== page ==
Voelkel v. State

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501 S.W.2d 313 (1973)

Curtis R. VOELKEL, Appellant, v. The STATE of Texas, Appellee.

No. 46794.

Court of Criminal Appeals of Texas.

November 21, 1973.

George J. Parnham, Houston, for appellant.

Carol S. Vance, Dist. Atty., and Sam Robertson, Asst. Dist. Atty., Houston, Jim D. Vollers, State's Atty., Buddy Stevens, Asst. State's Atty., Austin, for the State.


ODOM, Judge.

This appeal is from a conviction for the offense of embezzlement. Punishment was assessed by a jury at four years.

The record reflects that appellant was employed for some twenty-four years as an accountant at the Rein Company in Houston. In addition to his employment as an accountant, he was also the treasurer of the Rein Company Employees' Credit Union for approximately seven years.

Joseph Kamerling, a certified public accountant who had audited the credit union's books, testified that approximately $190,592.65 was embezzled from the credit union between 1962 and 1970. Proof of the embezzlements was introduced into evidence by the state through the use of approximately 352 exhibits.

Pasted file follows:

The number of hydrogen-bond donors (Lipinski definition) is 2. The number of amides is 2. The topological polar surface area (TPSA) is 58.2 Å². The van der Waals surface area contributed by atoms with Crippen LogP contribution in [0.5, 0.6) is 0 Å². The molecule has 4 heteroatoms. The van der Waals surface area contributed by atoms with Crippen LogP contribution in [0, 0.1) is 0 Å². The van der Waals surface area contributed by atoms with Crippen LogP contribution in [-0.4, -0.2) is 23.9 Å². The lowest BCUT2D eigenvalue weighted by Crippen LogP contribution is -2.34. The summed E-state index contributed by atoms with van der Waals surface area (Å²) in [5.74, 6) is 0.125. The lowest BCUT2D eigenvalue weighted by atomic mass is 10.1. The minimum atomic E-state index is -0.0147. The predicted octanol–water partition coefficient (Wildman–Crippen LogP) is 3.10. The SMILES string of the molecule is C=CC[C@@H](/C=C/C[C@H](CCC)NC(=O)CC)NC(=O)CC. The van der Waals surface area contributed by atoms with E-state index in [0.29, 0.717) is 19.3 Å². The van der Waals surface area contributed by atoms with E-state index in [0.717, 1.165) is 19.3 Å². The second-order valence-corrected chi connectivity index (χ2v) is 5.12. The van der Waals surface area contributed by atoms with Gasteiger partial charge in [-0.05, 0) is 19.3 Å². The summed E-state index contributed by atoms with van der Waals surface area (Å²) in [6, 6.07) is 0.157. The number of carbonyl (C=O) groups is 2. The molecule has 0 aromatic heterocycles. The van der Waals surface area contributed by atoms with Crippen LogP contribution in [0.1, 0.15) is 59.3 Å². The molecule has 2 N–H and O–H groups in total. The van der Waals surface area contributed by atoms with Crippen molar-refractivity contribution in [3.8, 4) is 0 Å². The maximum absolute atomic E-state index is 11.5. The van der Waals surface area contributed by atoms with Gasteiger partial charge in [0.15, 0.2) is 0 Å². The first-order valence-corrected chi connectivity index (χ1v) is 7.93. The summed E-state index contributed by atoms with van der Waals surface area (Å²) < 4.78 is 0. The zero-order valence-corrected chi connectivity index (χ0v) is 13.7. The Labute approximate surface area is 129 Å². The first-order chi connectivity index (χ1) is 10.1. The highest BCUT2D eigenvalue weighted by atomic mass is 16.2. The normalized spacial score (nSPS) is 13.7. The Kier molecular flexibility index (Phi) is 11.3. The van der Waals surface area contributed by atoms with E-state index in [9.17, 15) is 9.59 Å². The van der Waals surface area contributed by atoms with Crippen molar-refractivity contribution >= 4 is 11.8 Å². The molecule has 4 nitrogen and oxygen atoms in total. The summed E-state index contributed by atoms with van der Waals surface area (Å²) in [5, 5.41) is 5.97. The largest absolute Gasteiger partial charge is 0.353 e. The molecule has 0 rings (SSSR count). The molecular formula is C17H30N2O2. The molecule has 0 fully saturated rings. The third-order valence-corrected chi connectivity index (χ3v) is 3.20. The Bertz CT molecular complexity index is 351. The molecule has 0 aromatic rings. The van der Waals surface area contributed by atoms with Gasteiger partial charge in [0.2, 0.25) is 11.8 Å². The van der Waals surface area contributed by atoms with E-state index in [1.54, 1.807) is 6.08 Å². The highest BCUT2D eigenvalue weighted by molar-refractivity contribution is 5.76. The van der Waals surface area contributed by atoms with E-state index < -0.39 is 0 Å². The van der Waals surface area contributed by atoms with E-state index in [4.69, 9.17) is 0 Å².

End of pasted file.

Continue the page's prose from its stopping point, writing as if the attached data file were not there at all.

The evidence shows that on January 23, 1970, appellant wrote a check on the Rein Employees Credit Union bank account in the sum of $650.00. This check was made payable to the Heights State Bank and appellant deposited it in his personal account in said bank. Appellant's bank records were introduced into evidence. These records show the expenditure of funds from his personal bank account to his own use and benefit. The bank account of the credit union reflects that a $650.00 debit entry was made to "loans" but that the $650.00 did not show up on the share and loan balance of any person.

Appellant testified that the transaction in question, along with the other transactions the state introduced, were authorized loans and that he had completed a loan application for each of the withdrawals. He also testified that he didn't know where the share and loan ledger was and that he had no intent to embezzle the money.

Appellant contends that the indictment in this cause is fatally defective because it fails to describe with sufficient particularity the offense he allegedly committed. We disagree and accordingly overrule this contention for the reasons set forth herein.

The indictment alleged in part:

"... that Curtis R. Voelkel on or about the 23rd day of January, A.D. 1970, in said County and State, was then and there the agent and employee of M. H. Russell and the said Curtis R. Voelkel did then and there unlawfully and fraudulently embezzle, misapply and convert to his own use, without the consent of the said M. H. Russell certain property, the same then and there being the corporeal personal property of and belonging to the said M. H. Russell to wit, money of the value of over Fifty Dollars, and which said property had theretofore come into the possession of and was then and there under the care of the said Curtis R. Voelkel by virtue of his said employment as agent and employee as aforesaid." (Emphasis supplied.)